The Surprising People Of Afghanistan. There are some countries that are in the news for all of the wrong and depressing reasons. When is the last time you heard a feel-good story from Yemen, Libya, or Democratic Republic of Congo? One country that can not seem to break its negative news cycle is Afghanistan. I have been reading about Afghanistan since the Soviet Union invaded this ancient kingdom in 1979.
While I was truly excited for my visit to Afghanistan, my expectations were a bit moderated based upon my perceptions formed by my media consumption. My take away … life goes on. The people I met were friendly and hospitable. Of course, there are many people in Afghanistan who would be hostile to my presence. Apparently (and thankfully), I did not meet those people during my travels.
Part of my success in not fraternizing with Taliban or ISIS supporters was due to my guide. There are areas in Afghanistan that are considered dangerous to visit. And this safety situation is very fluid, meaning it can change hour to hour. In my opinion, it is critical to know this information and have a local guide who is knowledgeable with the local security situation. My trip was sponsored by Untamed Borders who specializes in bringing travelers to Afghanistan. The lead guide has been bringing journalist to Afghanistan since 2001.
I have never been excited to stop for gas or run into the convenient food store when I was on a road trip when I am back home in the US. But, I can not the same when I was traveling in Afghanistan. We were driving up north and decided to stop for a moment to buy some pomegranates, which are incredibly ubiquitous during the season. This ended up turning into an enjoyable 30 minute exercise, while taking my photos.
This kid really made me work for this photo. He was with his uncle at his pomegranate shop. It took about 10 minutes of smiling and waving until he acquiesced.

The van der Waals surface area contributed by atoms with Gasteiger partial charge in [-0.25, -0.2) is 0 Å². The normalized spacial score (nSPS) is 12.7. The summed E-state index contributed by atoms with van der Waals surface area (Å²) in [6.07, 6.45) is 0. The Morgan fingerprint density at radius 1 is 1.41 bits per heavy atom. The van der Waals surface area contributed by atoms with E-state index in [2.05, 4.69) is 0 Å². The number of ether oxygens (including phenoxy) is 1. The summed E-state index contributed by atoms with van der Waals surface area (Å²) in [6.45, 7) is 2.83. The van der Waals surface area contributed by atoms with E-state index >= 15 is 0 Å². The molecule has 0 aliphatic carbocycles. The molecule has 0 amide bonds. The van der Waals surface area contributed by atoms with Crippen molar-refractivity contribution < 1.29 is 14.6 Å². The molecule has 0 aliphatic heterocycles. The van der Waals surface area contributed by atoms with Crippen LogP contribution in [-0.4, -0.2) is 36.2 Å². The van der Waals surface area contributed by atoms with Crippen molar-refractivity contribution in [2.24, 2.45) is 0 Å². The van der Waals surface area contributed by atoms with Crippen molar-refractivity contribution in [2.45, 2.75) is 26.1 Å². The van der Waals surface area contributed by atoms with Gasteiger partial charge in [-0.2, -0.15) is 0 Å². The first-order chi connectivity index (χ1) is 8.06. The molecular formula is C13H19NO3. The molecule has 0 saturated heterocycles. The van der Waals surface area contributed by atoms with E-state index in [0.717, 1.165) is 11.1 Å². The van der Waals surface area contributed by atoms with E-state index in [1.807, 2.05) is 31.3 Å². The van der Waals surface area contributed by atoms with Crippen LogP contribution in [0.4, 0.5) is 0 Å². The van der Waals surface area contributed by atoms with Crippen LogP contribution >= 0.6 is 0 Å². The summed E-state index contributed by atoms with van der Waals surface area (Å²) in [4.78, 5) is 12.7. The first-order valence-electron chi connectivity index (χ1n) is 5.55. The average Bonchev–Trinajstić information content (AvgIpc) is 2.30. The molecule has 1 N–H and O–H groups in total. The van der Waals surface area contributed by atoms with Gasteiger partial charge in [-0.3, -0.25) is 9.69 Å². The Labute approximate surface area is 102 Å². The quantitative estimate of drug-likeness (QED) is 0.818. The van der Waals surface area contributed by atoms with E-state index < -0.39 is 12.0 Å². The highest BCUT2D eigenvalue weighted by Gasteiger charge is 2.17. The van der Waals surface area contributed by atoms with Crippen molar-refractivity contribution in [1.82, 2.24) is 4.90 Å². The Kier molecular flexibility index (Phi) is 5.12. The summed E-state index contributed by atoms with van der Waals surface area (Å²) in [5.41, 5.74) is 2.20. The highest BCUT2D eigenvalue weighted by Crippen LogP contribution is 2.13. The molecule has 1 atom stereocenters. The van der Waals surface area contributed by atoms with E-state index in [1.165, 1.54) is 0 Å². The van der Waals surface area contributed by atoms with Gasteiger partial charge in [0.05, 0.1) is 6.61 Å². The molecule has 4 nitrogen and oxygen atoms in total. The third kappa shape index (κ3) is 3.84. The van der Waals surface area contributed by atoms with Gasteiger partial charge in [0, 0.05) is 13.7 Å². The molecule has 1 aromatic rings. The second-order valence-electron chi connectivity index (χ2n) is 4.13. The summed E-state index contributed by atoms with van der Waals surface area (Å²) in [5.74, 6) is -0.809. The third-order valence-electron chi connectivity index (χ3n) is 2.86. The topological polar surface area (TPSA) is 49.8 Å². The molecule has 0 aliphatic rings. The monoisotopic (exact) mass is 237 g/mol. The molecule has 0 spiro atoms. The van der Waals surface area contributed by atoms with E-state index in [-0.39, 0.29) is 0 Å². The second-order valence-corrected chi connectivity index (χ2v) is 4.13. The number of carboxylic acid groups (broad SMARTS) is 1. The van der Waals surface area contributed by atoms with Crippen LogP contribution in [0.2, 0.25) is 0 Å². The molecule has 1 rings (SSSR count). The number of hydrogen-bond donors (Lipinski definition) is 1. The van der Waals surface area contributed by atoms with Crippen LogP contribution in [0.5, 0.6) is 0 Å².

Another man in his shop, selling a cornucopia of squash.
A group of men relax at a local restaurant.
A young boy pokes his head through the window from the kitchen to the restaurant.
Two young boys work at the restaurant.
These boys take a break from sweeping at the mosque to pose with some smiles.
A man shows off his bird in Kabul. This bird is used in bird fight matches.
This man brings his horse to the field to play the polo-like game of Buzkashi, a popular game in Central Asia.
Visiting some men on (famous) Chicken Street in Kabul.
I found these two men in the bird market in Kabul. A very popular and busy street.
As we were exploring an abandoned home in the town of Bamiyan, this family popped out of a nearby home. They spent some time posing for pics. The woman of the home, hid behind the wall.
I spoke a couple of words in Dari to this man in a shop. He responded with a smile and responded in English. He then overviewed some of his favorite TV shows, including Jack Bauer’s 24. Cool guy.
This is a viewpoint overlooking a city in Kabul. The country is overflowing with army, police and security guards. It is not surprising to see armed men everywhere.
I met all of these people in Herat, a city in western Afghanistan near Iran. As you might note, there are no photos of women. In general, in Afghan culture, men are not allowed to approach or speak to women.